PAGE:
Top executives lower their expectations for the US economy

29 September 2011 21:19  [Source: ICIS news]

WASHINGTON (ICIS)--Top US business executives have lowered their expectations for the nation’s economy, a key survey said on Thursday, with many saying they anticipate declining sales, lower capital spending and even less hiring over the next six months.

In a regular quarterly survey of its chief executive members, the Business Roundtable said that its third-quarter sampling shows “declines in each category of economic measurement” in the managers’ views.

Roundtable chairman and Boeing Co chief executive Jim McNerney said that the third quarter survey results “reflect increased uncertainty among CEOs concerning the economic climate and business environment”.

Among the survey findings, only 65% of the responding chief executives said they expect their company’s sales to improve over the next six months. 

While that level of expectation looks relatively strong, it is down by 22 points from the second quarter this year when the survey found that fully 87% of top executives were looking forward to higher sales.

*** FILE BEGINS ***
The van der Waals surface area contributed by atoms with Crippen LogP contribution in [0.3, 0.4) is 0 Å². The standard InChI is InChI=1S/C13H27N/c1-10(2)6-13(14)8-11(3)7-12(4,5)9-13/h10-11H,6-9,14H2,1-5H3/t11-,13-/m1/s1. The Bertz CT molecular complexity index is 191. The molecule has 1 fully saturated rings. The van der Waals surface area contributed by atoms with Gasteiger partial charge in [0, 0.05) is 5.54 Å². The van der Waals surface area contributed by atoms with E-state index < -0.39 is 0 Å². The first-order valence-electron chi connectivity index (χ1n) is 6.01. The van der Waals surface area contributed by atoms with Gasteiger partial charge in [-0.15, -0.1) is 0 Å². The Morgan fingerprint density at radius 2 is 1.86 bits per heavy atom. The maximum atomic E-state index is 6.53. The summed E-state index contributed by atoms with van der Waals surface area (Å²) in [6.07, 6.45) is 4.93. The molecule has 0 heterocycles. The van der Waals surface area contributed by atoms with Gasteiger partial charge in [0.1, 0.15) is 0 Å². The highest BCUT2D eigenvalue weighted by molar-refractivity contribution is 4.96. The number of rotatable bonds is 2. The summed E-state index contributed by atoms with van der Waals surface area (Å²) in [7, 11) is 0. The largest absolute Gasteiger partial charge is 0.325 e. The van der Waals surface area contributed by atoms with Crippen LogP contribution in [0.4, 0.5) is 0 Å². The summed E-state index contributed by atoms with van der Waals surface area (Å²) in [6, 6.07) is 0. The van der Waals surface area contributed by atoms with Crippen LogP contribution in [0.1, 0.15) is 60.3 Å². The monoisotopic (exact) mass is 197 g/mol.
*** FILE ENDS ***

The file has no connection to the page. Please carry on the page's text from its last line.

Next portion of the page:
Only 32% of the responding CEOs said they expect to increase capital spending over the next half-year, down sharply from the 61% who had expected more spending in the second-quarter survey.

While 51% of top managers said in the second quarter that they expected to hire more workers over the next six months, that ratio had fallen to only 36% in the just completed third-quarter survey.

Overall, the Business Roundtable’s CEO economic outlook survey index fell to 77.6 in the third quarter, down sharply from the readings of 113 and nearly 110 recorded in the first and second quarters this year respectively.

Those responding to the survey on average predicted US gross domestic product (GDP) growth of only 1.8% for full-year 2011, down from the 2.8% GDP growth forecast they gave just three months ago.

In normal economic times, the US economy would be expected to grow at a pace of 3% to 3.5%, and GDP expansion needs to be at a minimum of 2.5% just to accommodate new workers entering the jobs market.

Economists say that the nation’s 9.1% unemployment rate and the pool of some 14m jobless workers cannot be brought down in any significant way unless the economy grows at a pace well above 3.5%.

In the first quarter this year, US GDP grew at an anaemic 0.4% annual pace, and in final figures issued earlier on Thursday, the Commerce Department said second quarter US GDP growth was at an annual rate of 1.3%.

The member companies of the Business Roundtable represent $6,000bn (€4,440bn) in annual revenues, more than 14m employees and nearly a third of the total value of US stock markets, according to the group.

($1 = €0.74)

Paul Hodges studies key influences shaping the chemical industry in Chemicals and the Economy


By: Joe Kamalick
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